Various forms of electronic navigation offered simpler ways to fix position. Loran A used phase differences broadcast by multiple shore stations to fix position to an accuracy of a mile or better. I loved Loran A. The user interface was an oscilloscope display; the navigator rotated a knob to align pulses from two shore stations on the scope. With practice one learned to tell the quality of the fix by looking at the strength of each pulse; you could even tell sky waves from ground waves by the displayed signals. The user got two sorts of data: position, and an assessment of the quality of the fix.

 Loran C replaced the A version in the 80s; it offered higher accuracy, and was the first system to rely on microprocessors for data reduction. Loran C receivers entirely removed users from the loop; the units' CPUs computed and displayed nothing more than latitude and longitude, exactly what the navigator needs.

 But Loran C illustrated the peril of insulating users from the physics that underlie any application. Sure, we really only want final, smoothed, accurate, data in intuitive units. But incorrect data is worse than no data, a lesson even today too many systems seem to ignore.

 On a sail to Newfoundland in the early 90s the Loran's output just did not jibe with my dead reckoning track. We learned later that off Cape Race some weird atmospheric effects drove Loran positions off by 20 miles, enough to have put us on the rocks if we had chosen to believe the displayed data. Part of me is wary of electronic data -perhaps those of us who grew up with slide rules rather than calculators tend to always question data - so I've always used multiple navigational inputs rather than just believing the box.

 GPS uses its own constellation of electronic stars - satellites that broadcast radio signals to a computer in the user's receiver - and produces positions accurate to better than 100 meters. GPS gives worldwide coverage and requires no expertise. A nice sextant - hard to use, suffering from all sorts of accuracy problems, and requiring high levels of expertise - might cost $2000. A GPS runs for under $100. The electronic solution clearly wins any way you compare.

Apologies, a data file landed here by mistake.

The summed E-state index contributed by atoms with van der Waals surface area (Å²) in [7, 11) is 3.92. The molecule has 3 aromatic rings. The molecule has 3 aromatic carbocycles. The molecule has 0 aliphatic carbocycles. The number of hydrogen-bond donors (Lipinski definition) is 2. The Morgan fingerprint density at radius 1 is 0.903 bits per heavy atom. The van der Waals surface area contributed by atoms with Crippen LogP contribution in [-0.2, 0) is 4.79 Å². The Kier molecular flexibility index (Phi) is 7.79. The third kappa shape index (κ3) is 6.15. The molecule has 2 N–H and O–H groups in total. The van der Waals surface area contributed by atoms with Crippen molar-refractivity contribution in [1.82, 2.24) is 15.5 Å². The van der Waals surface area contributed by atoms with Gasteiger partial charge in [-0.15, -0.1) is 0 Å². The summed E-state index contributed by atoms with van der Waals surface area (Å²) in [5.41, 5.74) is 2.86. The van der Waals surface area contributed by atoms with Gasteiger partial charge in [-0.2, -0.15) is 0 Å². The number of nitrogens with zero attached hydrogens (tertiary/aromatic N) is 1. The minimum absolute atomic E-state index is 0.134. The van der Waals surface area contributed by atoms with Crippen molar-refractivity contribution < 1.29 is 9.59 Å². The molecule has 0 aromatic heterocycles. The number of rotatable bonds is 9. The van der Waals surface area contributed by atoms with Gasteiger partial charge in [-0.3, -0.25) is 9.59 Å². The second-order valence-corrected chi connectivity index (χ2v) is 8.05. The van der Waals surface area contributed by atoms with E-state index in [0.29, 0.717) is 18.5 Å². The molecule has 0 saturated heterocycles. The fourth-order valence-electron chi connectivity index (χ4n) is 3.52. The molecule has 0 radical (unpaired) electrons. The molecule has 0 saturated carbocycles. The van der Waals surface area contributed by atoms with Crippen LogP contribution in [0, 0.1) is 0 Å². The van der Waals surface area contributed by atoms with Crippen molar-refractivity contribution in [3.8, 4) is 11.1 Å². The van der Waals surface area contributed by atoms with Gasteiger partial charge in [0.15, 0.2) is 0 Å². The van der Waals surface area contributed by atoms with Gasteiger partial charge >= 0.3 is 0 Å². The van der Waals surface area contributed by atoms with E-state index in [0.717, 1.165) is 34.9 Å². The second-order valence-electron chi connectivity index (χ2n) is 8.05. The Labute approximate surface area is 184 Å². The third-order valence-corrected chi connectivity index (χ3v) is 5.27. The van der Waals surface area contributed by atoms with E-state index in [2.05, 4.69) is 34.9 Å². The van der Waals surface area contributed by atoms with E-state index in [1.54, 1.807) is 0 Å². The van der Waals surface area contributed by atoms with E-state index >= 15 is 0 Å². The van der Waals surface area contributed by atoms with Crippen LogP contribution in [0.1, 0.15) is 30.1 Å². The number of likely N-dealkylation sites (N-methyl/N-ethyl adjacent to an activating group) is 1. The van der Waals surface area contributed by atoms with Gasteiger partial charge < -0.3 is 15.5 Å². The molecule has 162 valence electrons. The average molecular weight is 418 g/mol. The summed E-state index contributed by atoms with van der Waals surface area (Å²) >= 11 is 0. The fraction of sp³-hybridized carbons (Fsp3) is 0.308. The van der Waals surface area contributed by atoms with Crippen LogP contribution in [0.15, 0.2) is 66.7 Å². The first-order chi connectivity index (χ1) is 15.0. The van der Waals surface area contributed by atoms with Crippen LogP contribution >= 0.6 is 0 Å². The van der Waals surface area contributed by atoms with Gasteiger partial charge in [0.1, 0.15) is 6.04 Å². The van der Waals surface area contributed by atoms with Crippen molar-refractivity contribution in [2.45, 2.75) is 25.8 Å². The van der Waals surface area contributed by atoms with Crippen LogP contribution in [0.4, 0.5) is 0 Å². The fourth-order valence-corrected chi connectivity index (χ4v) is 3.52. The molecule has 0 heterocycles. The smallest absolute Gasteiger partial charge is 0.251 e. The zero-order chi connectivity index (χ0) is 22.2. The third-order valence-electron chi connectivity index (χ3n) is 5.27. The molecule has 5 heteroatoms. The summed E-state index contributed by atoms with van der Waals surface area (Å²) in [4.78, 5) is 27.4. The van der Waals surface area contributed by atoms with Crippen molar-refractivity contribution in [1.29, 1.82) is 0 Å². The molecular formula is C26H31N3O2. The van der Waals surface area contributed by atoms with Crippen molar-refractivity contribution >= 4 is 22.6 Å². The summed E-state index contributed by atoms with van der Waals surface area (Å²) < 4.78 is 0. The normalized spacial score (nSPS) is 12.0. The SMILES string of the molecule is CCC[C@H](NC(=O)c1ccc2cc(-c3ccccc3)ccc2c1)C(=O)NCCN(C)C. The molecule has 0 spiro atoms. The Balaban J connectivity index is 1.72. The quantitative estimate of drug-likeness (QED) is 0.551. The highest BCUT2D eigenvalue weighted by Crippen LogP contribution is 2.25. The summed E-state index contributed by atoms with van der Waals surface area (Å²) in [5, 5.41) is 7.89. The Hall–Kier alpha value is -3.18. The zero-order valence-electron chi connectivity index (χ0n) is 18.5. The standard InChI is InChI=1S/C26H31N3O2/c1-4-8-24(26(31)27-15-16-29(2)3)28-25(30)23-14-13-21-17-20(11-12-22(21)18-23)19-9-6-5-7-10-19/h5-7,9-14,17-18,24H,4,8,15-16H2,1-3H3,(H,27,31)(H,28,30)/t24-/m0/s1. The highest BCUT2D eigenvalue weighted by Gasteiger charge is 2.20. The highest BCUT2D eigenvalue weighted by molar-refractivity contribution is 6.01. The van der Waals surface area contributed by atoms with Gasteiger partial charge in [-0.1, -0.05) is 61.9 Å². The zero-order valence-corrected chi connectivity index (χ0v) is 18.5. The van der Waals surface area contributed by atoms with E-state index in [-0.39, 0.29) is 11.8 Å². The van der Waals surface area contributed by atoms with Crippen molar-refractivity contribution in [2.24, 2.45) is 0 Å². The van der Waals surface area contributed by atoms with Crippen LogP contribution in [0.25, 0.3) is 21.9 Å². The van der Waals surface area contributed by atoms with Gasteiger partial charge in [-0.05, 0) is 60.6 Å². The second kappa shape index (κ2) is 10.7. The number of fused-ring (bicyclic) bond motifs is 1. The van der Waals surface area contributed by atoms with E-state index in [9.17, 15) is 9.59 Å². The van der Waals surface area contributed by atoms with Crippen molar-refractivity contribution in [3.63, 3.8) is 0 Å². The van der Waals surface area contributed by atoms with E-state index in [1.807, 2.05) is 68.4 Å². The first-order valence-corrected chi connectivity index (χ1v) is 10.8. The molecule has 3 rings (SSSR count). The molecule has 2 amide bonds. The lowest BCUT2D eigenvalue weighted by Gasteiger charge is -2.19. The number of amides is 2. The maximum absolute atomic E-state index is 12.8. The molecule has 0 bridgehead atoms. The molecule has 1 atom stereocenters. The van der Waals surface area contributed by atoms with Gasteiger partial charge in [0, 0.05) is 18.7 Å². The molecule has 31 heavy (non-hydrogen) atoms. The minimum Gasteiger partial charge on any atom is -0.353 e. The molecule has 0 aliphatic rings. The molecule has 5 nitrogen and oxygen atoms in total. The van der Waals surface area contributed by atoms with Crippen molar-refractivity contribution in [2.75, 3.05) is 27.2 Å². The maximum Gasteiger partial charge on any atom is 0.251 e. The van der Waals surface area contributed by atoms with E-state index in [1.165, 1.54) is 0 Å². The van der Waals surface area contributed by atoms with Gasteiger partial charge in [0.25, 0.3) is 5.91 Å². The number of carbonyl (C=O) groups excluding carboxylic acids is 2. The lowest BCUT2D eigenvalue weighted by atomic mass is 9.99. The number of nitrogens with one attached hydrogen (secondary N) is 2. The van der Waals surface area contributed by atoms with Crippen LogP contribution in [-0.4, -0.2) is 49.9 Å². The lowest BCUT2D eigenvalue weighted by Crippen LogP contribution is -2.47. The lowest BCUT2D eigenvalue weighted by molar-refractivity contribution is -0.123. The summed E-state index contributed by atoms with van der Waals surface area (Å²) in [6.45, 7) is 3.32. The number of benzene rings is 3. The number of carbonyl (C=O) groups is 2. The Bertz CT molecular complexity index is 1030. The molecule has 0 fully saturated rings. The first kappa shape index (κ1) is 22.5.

I love electronic toys, but am appalled at the unspoken philosophy of GPS which is "be happy, don't worry". The sailor determining position from a GPS looks like a worshipper at Sunday services. There he stands, hanging on the lip of the chart table nervously watching the LCD readout. Will the system acquire satellites today? He bends over to press a button. Suddenly a position appears! The miracle has repeated itself once again!

 And it is indeed a miracle. Arthur Clark, writing about advanced aliens visiting our backwater planet, commented that any sufficiently advanced technology appears to be magic. The sailor shuffles off, content that somehow this group of numbers simply must be right - the little box told him so.

 This effect is symptomatic of modern society. Our technology is so advanced we've fooled ourselves into thinking it's all magic. How many people understand why that suspension bridge stands up? Who cares - it's a miracle! Few bother to learn about the bridge's delicate web of forces engineered to cancel each other out. What about the MRI machine that saves your life, or the TV set far too many remain glued to? Insatiable curiosity was never important before the industrial revolution since there wasn't that much to know. Now I'm afraid it's been all but bred out of us.